Worth the Effort

Nothing became trapped in the basin overnight.

The angle of the branches was easily fixed by propping them on the plant baskets. The corkscrew rush Juncus effusus Spiralis is sat on top of an upturned flower pot to put it in the right water depth level and the spiked water milfoil Myriophyllum spicatum is placed on the bottom, it is just visible in the photo. The ducks are my whimsey to act like pingpong balls to keep it from freezing over and splitting the basin.

More whimsey but it made me chuckle. 97 million views!

Thinking of freezing, I wonder how bog plants survive when the roots become iced in?

Still more planting to go as the aquatics center didn’t have many of the plants on my list. The small pallet is my ‘stepping stone’ for weeding and plants will be encouraged to grow through. The mound of fallen leaves is where Toad Hall is going – suitable clay pot awaiting Mr Fluffy’s day off for construction.

Two wild ferns were found elsewhere in the garden and transplanted. The other, paler fern is Onoclea sensibilis, sensitive fern, apparently because the fronds are sensitive to frost but allegedly thrive in constantly damp soil – hmm, seems this will need constraining in a pot to stop it from taking over. It has no known wildlife benefits but I think it will make nice cover to keep Toad Hall sheltered during heatwaves. And I like the leaf shape and colour.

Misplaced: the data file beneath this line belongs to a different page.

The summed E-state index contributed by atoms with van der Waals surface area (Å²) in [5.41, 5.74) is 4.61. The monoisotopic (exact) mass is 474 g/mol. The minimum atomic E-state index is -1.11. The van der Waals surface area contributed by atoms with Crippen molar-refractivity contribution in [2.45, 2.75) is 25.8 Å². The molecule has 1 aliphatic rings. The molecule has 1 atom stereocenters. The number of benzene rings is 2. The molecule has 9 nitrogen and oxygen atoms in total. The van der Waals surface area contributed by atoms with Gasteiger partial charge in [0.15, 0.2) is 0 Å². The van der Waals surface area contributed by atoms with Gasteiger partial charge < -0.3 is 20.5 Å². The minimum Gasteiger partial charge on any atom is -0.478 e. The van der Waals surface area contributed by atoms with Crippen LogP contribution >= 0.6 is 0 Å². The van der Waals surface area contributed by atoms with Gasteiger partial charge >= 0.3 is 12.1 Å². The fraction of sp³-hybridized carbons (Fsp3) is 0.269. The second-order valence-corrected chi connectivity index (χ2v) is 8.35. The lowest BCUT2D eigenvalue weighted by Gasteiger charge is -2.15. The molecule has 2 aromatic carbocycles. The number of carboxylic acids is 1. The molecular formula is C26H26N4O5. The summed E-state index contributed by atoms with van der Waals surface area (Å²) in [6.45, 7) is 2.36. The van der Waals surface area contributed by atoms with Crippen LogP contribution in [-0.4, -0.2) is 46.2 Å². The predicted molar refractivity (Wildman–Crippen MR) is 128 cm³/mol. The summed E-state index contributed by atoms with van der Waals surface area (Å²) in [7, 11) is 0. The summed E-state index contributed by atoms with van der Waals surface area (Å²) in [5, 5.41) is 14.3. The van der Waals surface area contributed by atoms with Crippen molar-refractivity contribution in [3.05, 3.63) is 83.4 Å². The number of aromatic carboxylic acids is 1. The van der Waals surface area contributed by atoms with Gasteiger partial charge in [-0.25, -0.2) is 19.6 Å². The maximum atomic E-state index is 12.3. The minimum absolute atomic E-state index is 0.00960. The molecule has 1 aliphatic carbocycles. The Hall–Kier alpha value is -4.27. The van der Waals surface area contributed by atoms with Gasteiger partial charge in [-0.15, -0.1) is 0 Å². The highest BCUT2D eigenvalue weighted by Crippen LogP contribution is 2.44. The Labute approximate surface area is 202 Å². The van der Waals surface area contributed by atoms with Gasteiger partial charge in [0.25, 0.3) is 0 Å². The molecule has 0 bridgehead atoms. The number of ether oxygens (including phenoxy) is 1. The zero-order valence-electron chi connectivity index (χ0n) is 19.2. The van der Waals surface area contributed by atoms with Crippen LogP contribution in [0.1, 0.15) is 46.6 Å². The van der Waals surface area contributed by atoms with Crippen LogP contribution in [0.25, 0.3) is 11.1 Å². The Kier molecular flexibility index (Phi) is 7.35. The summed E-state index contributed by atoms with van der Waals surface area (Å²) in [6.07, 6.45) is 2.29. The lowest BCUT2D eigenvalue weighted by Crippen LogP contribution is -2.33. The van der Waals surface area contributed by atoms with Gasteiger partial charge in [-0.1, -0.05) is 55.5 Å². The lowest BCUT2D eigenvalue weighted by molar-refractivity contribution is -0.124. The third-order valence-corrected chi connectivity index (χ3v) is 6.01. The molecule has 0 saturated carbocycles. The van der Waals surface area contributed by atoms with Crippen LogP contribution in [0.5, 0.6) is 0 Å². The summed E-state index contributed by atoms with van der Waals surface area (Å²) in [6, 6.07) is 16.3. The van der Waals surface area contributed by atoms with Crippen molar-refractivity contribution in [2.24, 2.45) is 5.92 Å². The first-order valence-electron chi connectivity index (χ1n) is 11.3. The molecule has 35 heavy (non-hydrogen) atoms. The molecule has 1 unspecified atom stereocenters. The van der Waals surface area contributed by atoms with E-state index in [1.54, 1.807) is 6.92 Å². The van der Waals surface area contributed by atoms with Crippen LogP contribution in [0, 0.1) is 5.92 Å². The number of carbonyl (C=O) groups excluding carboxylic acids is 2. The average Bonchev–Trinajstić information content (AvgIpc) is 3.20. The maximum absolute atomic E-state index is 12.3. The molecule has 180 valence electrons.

Other bog plants are 2x Mentha aquaticum and 1 each white and yellow Caltha palustris. I want these to hang over the edge of the basin into the water making more ways for creatures to enter or exit safely. The search function recognises common names (water mint and marsh marigold) and shows icons for wildlife that appreciate the specimens at https://www.nativeflower.co.uk/details.php?plant_url=184

I started cannabalising the edging plants from other beds, rescued the self sown Viola tricolor discovered, they certainly live up to their common name Heartsease whenever I see them. These edging plants will disguise the visible liner, in theory.

In honesty, I’m a novice in this and expect all sorts of adjustments will be needed over time. Already wondering whether the basin should be higher, will give it time to see how it settles. But I am very pleased how it has turned out so far.

Considering adding a Hosta sieboldiana; they are magnets for slugs and snails but those are a food group for amphibians and some birds. Plus they are magnificent plants.

I feel I’ve earnt a day off, from anything strenuous at least.

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